In Santa Domingo, a small town on the early part of the Camino, I began talking with an Englishman shortly after lunch in a local restaurant. I asked his reasons for walking from Paris? (I estimated his walk to have been about a thousand miles and would be double this if he retraced his steps) He explained that his wife had recently died of cancer and that his retirement as a Captain in the British Army at the age of fifty-five years meant that he had the time to mourn her in the way he wanted which was to walk forty miles a day on his extra long Camino. Others sat listening to his story and we learnt that he had been as far as Leon but was forced to turn back as his wallet was stolen in a youth hostel while he was taking a shower, and was now returning whence he came. There were more questions to ask but he appeared slightly agitated as the story progressed which deterred my wanting to ask further details. I would be very careful with my money when or if I stayed in a certain youth hostel in Leon but I kept these thoughts to myself. After coffee and farewells, everyone got up and went their separate ways.
About ten days later I met another Englishman. His expression appeared morbid and did not encourage conversation, but after several weeks walking I felt emboldened to talk candidly with complete strangers even when it seemed they did not want to chat. Now walking at a similar pace and parallel to each other, I noticed a glance, his expression changing in intensity to something more amiable and relaxed. He ventured, without my asking, his reasons for walking the Camino. His wife, he said, had died of cancer and he was impressed with the quality of palliative care she had received. The least he could do, he explained, would be to raise money for the hospital that had cared for her during her last days. He wanted to do a sponsored walk and someone suggested The Way of Saint James. We talked for some while thereafter exchanging anecdotes and experiences. The ice was well and truly broken when we spoke about carrying too much weight. Among other things he had felt the need to dispose of several precious books on the way. It is a familiar story. He also revealed that he was now much slimmer than he had been at the start of the journey. I tried to imagine what he looked like a month or so before, as he was not the slimmest person I had met on my journey.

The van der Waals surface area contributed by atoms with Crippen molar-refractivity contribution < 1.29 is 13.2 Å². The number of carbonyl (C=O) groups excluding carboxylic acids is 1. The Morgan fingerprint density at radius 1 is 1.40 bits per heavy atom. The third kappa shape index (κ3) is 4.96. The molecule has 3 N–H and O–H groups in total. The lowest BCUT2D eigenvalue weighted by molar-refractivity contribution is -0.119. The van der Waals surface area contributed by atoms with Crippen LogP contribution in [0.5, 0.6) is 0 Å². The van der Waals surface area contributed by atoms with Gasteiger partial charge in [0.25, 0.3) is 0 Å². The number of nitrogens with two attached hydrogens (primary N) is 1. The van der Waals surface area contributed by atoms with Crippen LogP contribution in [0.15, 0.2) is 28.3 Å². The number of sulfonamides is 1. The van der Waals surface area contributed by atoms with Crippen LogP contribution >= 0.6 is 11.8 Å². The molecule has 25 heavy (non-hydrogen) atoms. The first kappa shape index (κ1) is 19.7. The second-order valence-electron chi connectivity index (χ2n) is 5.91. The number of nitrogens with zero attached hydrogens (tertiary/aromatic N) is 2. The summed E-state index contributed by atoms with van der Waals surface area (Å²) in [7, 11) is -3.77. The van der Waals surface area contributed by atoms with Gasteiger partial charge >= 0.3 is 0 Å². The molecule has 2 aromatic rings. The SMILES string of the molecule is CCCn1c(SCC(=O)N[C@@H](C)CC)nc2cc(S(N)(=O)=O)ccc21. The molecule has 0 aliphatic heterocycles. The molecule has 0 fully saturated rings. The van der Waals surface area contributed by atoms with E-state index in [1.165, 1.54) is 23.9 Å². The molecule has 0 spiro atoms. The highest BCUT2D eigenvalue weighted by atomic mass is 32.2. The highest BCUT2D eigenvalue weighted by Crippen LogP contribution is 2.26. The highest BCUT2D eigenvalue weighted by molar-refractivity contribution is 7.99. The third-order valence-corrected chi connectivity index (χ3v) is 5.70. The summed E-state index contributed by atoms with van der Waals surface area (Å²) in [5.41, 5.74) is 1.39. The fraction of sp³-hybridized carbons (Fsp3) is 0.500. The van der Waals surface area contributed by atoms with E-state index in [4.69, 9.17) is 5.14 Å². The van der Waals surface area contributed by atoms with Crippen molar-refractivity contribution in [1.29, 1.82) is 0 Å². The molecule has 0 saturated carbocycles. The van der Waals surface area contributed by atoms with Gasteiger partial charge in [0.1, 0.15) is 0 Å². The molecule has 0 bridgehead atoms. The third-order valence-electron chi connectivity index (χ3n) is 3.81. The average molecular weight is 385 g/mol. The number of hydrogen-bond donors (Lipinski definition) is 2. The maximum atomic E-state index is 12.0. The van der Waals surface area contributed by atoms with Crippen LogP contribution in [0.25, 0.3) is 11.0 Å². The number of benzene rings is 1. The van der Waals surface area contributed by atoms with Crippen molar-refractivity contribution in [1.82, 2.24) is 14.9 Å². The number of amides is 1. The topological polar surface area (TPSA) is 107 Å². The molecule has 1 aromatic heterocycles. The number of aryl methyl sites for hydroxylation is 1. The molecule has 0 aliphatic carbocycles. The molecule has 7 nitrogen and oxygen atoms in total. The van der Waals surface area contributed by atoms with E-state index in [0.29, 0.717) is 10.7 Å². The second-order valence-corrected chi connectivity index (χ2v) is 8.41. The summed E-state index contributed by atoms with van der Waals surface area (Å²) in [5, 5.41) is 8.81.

We then arrived at a bridge where I chose to stop to take some photographs. I watched him continue on his way across the bridge, stick in hand and a thatch of dark blond hair atop a face taut with determination. This was a man on a mission. As he disappeared into the distance I recalled the details of our conversation. He had spoken about an Englishman he had met earlier in his journey. They had drunk together in a bar, so I asked him if this man was a Captain in the British Army?
It was the same man whom I had met ten days beforehand in a restaurant. He knew about the wallet stolen in Leon. At that moment I realized both men had spent time together without knowing they shared similar reasons for their journey. Perhaps they found peace in each other’s company relieved not to discuss deeper reasons for their Camino. My thoughts then wandered and considered the progress so far made and that I had reached some two-thirds of the way to Santiago de Compestela from the mountains of the Pyrenees.
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